Drs. John Gottman, Sue Johnson, and Stan Tatkin have studied how relationships impact each partner’s sense of wellbeing. They identified traits of healthy relationships and the struggles or weaknesses of troubled marriages in their research. Here’s what each might say on the purpose of marriage (non-religious):

Dr. John Gottman: Marriage is where partners learn to build a rich climate of friendship, love, respect, and meaning.

Dr. John Gottman once told a crowd: “For a relationship to feel right, it has to be a very rich climate of affection and humor and fun and intimacy and empathy.”

That doesn’t mean you should avoid talking about what’s not working.

Being happily married isn’t about denying problems.  That’s not even possible. 

It surprises many to learn, most issues married couples argue about aren’t solvable. Even in happy marriages about 2/3 (69%) of problems don’t go away. They keep showing up in one form or another.

But partners who stay happy make sure … Come Read the Rest

How Holding Space Calms upset feelings

How to Ease Someone’s Troubles by Holding Space

“I need space.” You’ve probably heard this or said it. What does that even mean? It’s about holding space for emotions. To understand each other and ourselves, we need to make room for thoughts and feelings.

Holding space is essential to wellbeing and relationships. It’s like giving a gift of gentle attention to yourself or someone else. To make sense of what we think and feel, we need each other’s input. We learn about the world and ourselves through relationships. 

Holding space is about being present and emotionally available. Noticing your emotions makes them more manageable. Tuning into emotions is vital to connecting with others who are important to you.

What Does It Mean to Hold Space?

A definition of holding space is: To notice thoughts and feelings within you and between you and another person, to acknowledge them.

Another good definition is from Connor Beaton’s guide for men about holding space:

Holding space is the process of witnessing and validating someone else’s emotional state while simultaneously being present to your own.

Holding space … Come Read the Rest

relationship skills for comfort in tough times

3 Relationships Skills That Help Build Comfort and Security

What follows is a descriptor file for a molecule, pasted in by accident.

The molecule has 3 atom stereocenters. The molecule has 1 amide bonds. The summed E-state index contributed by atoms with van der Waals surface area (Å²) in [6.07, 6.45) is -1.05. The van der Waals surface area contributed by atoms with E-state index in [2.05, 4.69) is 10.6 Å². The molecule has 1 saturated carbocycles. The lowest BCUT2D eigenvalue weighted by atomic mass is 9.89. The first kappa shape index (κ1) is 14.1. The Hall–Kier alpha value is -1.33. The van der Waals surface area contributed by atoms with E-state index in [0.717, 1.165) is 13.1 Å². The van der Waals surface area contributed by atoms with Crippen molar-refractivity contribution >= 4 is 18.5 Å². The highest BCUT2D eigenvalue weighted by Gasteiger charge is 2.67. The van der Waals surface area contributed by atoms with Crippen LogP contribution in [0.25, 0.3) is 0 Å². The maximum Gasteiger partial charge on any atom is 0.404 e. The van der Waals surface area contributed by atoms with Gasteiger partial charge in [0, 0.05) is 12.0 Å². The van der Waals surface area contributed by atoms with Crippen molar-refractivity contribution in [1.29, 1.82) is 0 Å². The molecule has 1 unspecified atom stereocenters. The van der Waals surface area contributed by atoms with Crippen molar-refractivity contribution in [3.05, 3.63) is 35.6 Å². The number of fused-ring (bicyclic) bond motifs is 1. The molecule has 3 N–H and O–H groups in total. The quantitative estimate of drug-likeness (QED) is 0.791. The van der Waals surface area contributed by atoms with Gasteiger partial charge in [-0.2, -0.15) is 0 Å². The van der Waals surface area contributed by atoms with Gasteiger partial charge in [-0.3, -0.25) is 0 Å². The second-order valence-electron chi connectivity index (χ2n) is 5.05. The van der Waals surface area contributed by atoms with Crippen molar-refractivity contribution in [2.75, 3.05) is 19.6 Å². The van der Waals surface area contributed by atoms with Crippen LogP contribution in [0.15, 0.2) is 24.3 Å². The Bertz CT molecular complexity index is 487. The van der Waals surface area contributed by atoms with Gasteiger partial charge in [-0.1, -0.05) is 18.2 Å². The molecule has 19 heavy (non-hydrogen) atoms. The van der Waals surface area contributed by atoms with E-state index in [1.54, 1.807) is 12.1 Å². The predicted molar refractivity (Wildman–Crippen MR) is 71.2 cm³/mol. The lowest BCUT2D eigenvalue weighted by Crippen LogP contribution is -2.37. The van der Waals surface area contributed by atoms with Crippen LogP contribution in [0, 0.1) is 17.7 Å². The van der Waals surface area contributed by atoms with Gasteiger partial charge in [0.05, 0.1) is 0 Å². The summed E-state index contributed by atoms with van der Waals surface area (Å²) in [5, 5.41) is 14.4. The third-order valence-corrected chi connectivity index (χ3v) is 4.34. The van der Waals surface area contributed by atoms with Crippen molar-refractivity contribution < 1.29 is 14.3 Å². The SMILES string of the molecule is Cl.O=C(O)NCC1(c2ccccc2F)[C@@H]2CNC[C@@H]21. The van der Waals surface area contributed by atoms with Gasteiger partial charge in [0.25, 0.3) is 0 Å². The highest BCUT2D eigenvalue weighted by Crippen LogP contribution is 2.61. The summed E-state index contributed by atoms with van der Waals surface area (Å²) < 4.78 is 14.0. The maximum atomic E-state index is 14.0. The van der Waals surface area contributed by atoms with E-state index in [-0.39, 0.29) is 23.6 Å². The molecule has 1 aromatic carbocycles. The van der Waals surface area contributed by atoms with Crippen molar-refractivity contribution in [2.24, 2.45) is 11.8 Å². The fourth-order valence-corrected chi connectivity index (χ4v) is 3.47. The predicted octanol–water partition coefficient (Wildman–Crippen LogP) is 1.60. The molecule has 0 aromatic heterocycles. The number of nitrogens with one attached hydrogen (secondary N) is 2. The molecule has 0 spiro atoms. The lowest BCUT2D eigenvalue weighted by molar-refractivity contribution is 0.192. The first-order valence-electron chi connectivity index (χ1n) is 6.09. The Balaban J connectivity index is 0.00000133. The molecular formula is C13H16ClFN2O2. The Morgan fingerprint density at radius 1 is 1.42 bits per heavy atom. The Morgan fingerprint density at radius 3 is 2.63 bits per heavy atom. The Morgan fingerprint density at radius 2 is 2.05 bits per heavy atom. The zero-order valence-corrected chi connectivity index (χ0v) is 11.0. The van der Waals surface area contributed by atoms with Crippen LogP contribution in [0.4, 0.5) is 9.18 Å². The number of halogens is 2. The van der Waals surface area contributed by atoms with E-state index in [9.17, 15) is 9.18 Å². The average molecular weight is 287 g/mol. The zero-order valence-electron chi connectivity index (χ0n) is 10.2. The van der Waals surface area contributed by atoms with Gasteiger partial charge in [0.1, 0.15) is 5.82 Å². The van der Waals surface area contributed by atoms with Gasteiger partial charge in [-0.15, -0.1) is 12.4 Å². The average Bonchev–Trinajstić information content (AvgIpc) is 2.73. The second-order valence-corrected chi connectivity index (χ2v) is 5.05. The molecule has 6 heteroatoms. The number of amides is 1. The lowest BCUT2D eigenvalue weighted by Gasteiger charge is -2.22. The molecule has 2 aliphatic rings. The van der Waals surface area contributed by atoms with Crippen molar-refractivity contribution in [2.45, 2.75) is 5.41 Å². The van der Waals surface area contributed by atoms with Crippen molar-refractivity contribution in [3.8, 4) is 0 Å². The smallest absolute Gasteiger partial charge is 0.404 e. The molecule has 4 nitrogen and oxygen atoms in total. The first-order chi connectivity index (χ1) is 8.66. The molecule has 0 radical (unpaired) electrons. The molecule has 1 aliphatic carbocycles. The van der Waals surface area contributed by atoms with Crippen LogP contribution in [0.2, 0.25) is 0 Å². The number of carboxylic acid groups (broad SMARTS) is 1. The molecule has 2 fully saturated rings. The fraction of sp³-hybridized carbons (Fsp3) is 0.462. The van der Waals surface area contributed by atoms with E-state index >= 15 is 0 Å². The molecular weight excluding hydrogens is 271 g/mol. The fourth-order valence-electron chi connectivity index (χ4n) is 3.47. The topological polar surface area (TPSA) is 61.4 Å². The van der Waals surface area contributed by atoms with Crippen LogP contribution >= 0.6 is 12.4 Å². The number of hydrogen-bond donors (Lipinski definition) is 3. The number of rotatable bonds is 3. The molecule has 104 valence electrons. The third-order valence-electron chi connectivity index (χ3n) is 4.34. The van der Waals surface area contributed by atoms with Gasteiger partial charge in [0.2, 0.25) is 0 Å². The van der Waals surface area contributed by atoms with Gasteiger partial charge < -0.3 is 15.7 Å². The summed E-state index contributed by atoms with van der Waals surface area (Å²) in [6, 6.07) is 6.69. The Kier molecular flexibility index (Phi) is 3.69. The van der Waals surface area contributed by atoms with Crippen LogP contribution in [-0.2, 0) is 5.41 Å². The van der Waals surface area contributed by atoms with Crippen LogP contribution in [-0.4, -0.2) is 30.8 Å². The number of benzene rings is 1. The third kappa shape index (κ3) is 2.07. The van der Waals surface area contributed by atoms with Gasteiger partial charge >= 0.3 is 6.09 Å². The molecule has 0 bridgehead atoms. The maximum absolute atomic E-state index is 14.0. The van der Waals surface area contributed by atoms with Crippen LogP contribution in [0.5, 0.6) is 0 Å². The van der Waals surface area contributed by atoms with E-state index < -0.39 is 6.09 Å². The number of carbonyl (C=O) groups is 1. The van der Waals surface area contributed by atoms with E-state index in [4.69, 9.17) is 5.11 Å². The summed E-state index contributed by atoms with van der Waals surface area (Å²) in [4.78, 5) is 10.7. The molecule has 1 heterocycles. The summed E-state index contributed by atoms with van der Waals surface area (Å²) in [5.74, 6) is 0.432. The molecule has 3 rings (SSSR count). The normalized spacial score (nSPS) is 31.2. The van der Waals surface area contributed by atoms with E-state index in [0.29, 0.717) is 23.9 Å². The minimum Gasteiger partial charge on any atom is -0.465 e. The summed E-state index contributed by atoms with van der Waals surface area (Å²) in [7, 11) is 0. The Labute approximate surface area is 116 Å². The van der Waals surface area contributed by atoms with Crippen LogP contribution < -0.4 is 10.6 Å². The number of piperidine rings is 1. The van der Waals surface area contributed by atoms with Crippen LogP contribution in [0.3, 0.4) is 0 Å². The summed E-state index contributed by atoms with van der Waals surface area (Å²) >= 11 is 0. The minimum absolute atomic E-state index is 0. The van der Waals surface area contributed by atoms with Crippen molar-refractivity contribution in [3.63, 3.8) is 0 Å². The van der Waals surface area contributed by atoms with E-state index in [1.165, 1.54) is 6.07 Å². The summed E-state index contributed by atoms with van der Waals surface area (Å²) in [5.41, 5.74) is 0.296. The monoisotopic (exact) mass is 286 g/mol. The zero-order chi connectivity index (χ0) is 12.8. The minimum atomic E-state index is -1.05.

Sometimes when the world bombards us with difficult news, we may wonder how we’ll ever cope. How can we help each other when everyone around us may be stressed out too?  By learning what others are going through, we may find we’re not alone. Building connection is one of the best relationship skills to help ourselves and each other.

This post has been updated to address the concerns many are facing related to COVID-19 and novel coronavirus.

If we can hold space for our feelings, love and friendship can help us through stressful times.  Our relationships can thrive even in uncertain times – especially if we learn more about how they work.

Here are 3 relationship skills that help us find our way through by helping each other. They can help you build more comforting, meaningful connections in your life.

  1. Get to know the power of attachment (and attachment styles)
  2. Nurture affection
  3. Show compassion

1) Get to know the power of attachment (and attachment styles)

A basic definition of attachment is a deep emotional connection … Come Read the Rest

importance of trust in a relationship

11 Important Signs Of Trust In a Relationship

You could say a close relationship depends on trust.

To feel close, you need to open your inner world — your thoughts and feelings — to another person. You have to trust your partner to care about how you feel and to respond.

As you find your partner cares about you and treats you kindly, you can risk being vulnerable. If you can’t trust your partner to respond to your needs and your relationship well, it’s hard to make love last.

Trust deepens each time a partner makes the other feel seen and accepted. Each time two people turn toward each other emotionally, trust recharges. One person says, in some way, “I need you,” and the other responds, “I’m here.”

Trust can fade too. The more couples emotionally tune out and turn away, the more they risk draining the power of trust from their love, until its strength runs out.

“My guess is that if you do nothing to make things get better in your marriage but do not do anything wrong, the … Come Read the Rest

eye contact in relationships

Love Needs Us to Stop and Really See Each Other Like This

Eye contact in relationships has a huge impact on making you feel loved.

When love is new, eye contact can be spine-tingling and exhilarating. “When we gaze into each other’s eyes, we are looking at somebody who isn’t predictable. We’re reminded we don’t really know them fully, and that’s exciting,” explains psychologist Stan Tatkin.

Once you know your partner better, you start to predict how your partner looks. You start to assume how he or she is feeling. So you don’t gaze into each other’s eyes as much. Now there’s a danger you’ll stop seeing and feeling seen.

It’s time to look in on the nervous system – specifically, on procedural memory. That’s the brain’s way of ingraining responses along nerve pathways to put certain actions on autopilot. Your brain creates procedural memories, so you can perform complex tasks like walking, with attention to spare.

Daily Life Demands Lots of Doing Without Looking

You probably learned to type, ride a bike, or tie a shoe. At first it takes time to master the … Come Read the Rest